The monetary support from business and individuals was outstanding. I also would like to thank the approximately 70 volunteers and staff from the cemetery who helped place over 1, 200 wreaths on veteran's graves.
This was the fifth year and each year that amount has increased with my goal to eventually cover all 2,300 veterans buried in Lake Township Cemetery.
Again, thank you.
Jeff Pettit
Wreaths Across America
Coordinator for Lake Twp. Cemetery

Apartheid and algorithms
To the editor: Today I seek to share an idea for algorithms. We need two algorithms; one for the 333,000 who are deceased from COVID-19 and another one for President Trump. I truly think that we have been forced to see the majority of the elected Republicans who supported the concept of election fraud as morally contaminated scrofulous characters.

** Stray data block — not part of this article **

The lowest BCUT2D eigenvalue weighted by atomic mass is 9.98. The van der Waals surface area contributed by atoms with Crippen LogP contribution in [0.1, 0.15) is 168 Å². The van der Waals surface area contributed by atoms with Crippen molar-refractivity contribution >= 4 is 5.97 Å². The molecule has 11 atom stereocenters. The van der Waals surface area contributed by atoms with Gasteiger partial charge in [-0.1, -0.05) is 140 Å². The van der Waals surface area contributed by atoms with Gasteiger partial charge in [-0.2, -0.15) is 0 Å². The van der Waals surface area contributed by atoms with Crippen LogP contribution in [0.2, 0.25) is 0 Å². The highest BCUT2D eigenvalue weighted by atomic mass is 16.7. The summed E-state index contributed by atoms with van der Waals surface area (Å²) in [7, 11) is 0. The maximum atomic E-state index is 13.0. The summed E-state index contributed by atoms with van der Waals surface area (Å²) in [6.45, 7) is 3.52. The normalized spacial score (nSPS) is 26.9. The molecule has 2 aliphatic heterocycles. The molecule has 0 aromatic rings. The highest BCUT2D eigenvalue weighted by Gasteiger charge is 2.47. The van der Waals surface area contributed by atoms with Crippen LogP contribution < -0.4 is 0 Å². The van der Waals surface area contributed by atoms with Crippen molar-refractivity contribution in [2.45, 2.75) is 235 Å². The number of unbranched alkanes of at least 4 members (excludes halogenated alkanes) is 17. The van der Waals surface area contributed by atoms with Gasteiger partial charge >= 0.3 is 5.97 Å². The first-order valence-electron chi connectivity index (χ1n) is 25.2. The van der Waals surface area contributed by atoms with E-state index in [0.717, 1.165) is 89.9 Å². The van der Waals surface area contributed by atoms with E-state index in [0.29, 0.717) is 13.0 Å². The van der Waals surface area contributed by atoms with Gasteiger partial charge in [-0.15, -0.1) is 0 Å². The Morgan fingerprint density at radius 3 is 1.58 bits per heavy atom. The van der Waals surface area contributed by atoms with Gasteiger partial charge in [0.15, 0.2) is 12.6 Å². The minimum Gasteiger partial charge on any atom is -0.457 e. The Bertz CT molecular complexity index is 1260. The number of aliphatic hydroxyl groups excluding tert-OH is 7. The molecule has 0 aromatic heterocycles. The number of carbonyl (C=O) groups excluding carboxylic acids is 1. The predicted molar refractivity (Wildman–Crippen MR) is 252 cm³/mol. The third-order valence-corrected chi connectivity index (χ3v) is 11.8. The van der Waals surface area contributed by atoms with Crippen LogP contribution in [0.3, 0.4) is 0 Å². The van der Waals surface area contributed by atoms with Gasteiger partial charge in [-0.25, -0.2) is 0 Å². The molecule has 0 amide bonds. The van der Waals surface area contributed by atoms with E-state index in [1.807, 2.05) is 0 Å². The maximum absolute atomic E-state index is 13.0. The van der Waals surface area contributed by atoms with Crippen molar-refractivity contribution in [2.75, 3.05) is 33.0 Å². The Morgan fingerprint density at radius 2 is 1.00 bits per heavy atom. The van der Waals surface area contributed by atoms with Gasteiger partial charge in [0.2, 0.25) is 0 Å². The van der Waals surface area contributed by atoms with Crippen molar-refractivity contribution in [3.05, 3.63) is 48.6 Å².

They morphed into racial psychopathic personalities, with little to no spiritual consciousness and blatant hypocrites whose constituents have received “taxation with no representation” during the Trump Administration.
Another algorithm, urgently needed is one for our military personnel, like decorated Army Special Forces member Duke Webb, accused of killing three civilians in a Rockford, IL., bowling alley. Webb had served four “tours” in Afghanistan – so he probably is suffering from PSTD.
As a veteran of the Vietnam era and now the coronavirus war, I believe like the rest of us – civilians and veterans – Webb is suffering from Post-Traumatic Coronavirus Stress Disorder (PTCSD).